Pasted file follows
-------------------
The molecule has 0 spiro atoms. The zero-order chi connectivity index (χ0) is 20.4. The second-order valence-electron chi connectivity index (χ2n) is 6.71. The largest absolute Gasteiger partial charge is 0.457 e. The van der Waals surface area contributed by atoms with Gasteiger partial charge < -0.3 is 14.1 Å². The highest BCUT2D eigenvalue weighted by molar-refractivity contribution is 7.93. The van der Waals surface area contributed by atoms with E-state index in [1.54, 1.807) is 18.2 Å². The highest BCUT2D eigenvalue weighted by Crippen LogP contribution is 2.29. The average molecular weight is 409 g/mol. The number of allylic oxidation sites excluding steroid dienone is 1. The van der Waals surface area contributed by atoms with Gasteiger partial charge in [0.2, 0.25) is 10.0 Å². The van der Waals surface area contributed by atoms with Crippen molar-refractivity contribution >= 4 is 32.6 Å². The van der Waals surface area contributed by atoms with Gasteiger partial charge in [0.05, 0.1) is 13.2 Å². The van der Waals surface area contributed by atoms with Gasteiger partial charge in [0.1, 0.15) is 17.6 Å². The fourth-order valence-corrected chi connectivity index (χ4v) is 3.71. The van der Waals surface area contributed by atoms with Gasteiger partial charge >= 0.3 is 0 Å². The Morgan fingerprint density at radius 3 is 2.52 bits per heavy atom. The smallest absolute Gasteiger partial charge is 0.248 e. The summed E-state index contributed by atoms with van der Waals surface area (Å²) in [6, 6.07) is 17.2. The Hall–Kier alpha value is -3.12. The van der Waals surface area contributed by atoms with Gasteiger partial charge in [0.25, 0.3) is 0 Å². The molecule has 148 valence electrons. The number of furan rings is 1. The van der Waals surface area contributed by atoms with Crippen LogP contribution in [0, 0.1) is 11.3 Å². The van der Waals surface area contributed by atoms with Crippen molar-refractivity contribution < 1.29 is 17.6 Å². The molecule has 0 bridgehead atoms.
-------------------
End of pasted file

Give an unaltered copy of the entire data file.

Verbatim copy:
The molecule has 0 spiro atoms. The zero-order chi connectivity index (χ0) is 20.4. The second-order valence-electron chi connectivity index (χ2n) is 6.71. The largest absolute Gasteiger partial charge is 0.457 e. The van der Waals surface area contributed by atoms with Gasteiger partial charge < -0.3 is 14.1 Å². The highest BCUT2D eigenvalue weighted by molar-refractivity contribution is 7.93. The van der Waals surface area contributed by atoms with E-state index in [1.54, 1.807) is 18.2 Å². The highest BCUT2D eigenvalue weighted by Crippen LogP contribution is 2.29. The average molecular weight is 409 g/mol. The number of allylic oxidation sites excluding steroid dienone is 1. The van der Waals surface area contributed by atoms with Gasteiger partial charge in [0.2, 0.25) is 10.0 Å². The van der Waals surface area contributed by atoms with Crippen molar-refractivity contribution >= 4 is 32.6 Å². The van der Waals surface area contributed by atoms with Gasteiger partial charge in [0.05, 0.1) is 13.2 Å². The van der Waals surface area contributed by atoms with Gasteiger partial charge in [0.1, 0.15) is 17.6 Å². The fourth-order valence-corrected chi connectivity index (χ4v) is 3.71. The van der Waals surface area contributed by atoms with Gasteiger partial charge >= 0.3 is 0 Å². The Morgan fingerprint density at radius 3 is 2.52 bits per heavy atom. The smallest absolute Gasteiger partial charge is 0.248 e. The summed E-state index contributed by atoms with van der Waals surface area (Å²) in [6, 6.07) is 17.2. The Hall–Kier alpha value is -3.12. The van der Waals surface area contributed by atoms with Gasteiger partial charge in [0.25, 0.3) is 0 Å². The molecule has 148 valence electrons. The number of furan rings is 1. The van der Waals surface area contributed by atoms with Crippen LogP contribution in [0, 0.1) is 11.3 Å². The van der Waals surface area contributed by atoms with Crippen molar-refractivity contribution < 1.29 is 17.6 Å². The molecule has 0 bridgehead atoms.